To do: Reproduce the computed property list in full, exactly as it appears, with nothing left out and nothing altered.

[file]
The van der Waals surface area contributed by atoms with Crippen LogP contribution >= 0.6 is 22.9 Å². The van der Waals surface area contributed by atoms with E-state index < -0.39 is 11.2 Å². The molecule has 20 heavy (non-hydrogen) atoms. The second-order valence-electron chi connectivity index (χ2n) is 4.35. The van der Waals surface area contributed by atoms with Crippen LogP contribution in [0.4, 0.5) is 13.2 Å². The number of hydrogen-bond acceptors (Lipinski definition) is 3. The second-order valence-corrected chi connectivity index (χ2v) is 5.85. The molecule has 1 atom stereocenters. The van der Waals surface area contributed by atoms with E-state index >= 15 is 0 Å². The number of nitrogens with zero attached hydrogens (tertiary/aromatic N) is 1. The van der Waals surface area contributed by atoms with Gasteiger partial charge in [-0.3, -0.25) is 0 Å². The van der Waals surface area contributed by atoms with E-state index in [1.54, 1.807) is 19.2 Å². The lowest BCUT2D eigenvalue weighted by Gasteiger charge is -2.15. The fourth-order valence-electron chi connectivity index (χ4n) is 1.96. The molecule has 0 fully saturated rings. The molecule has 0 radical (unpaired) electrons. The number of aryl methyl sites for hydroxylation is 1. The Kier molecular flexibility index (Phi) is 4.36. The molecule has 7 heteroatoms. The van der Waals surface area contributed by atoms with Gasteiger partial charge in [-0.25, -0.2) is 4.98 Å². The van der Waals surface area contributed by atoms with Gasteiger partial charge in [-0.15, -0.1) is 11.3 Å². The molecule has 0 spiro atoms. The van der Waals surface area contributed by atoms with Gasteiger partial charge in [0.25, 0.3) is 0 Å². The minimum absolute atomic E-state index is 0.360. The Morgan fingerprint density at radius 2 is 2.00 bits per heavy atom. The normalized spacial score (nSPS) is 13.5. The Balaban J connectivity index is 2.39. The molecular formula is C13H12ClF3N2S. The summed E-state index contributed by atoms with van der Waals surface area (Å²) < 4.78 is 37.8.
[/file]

The van der Waals surface area contributed by atoms with Crippen LogP contribution >= 0.6 is 22.9 Å². The van der Waals surface area contributed by atoms with E-state index < -0.39 is 11.2 Å². The molecule has 20 heavy (non-hydrogen) atoms. The second-order valence-electron chi connectivity index (χ2n) is 4.35. The van der Waals surface area contributed by atoms with Crippen LogP contribution in [0.4, 0.5) is 13.2 Å². The number of hydrogen-bond acceptors (Lipinski definition) is 3. The second-order valence-corrected chi connectivity index (χ2v) is 5.85. The molecule has 1 atom stereocenters. The van der Waals surface area contributed by atoms with E-state index >= 15 is 0 Å². The number of nitrogens with zero attached hydrogens (tertiary/aromatic N) is 1. The van der Waals surface area contributed by atoms with Gasteiger partial charge in [-0.3, -0.25) is 0 Å². The van der Waals surface area contributed by atoms with E-state index in [1.54, 1.807) is 19.2 Å². The lowest BCUT2D eigenvalue weighted by Gasteiger charge is -2.15. The fourth-order valence-electron chi connectivity index (χ4n) is 1.96. The molecule has 0 fully saturated rings. The molecule has 0 radical (unpaired) electrons. The number of aryl methyl sites for hydroxylation is 1. The Kier molecular flexibility index (Phi) is 4.36. The molecule has 7 heteroatoms. The van der Waals surface area contributed by atoms with Gasteiger partial charge in [-0.25, -0.2) is 4.98 Å². The van der Waals surface area contributed by atoms with Gasteiger partial charge in [-0.15, -0.1) is 11.3 Å². The molecule has 0 spiro atoms. The van der Waals surface area contributed by atoms with Gasteiger partial charge in [0.25, 0.3) is 0 Å². The minimum absolute atomic E-state index is 0.360. The Morgan fingerprint density at radius 2 is 2.00 bits per heavy atom. The normalized spacial score (nSPS) is 13.5. The Balaban J connectivity index is 2.39. The molecular formula is C13H12ClF3N2S. The summed E-state index contributed by atoms with van der Waals surface area (Å²) < 4.78 is 37.8.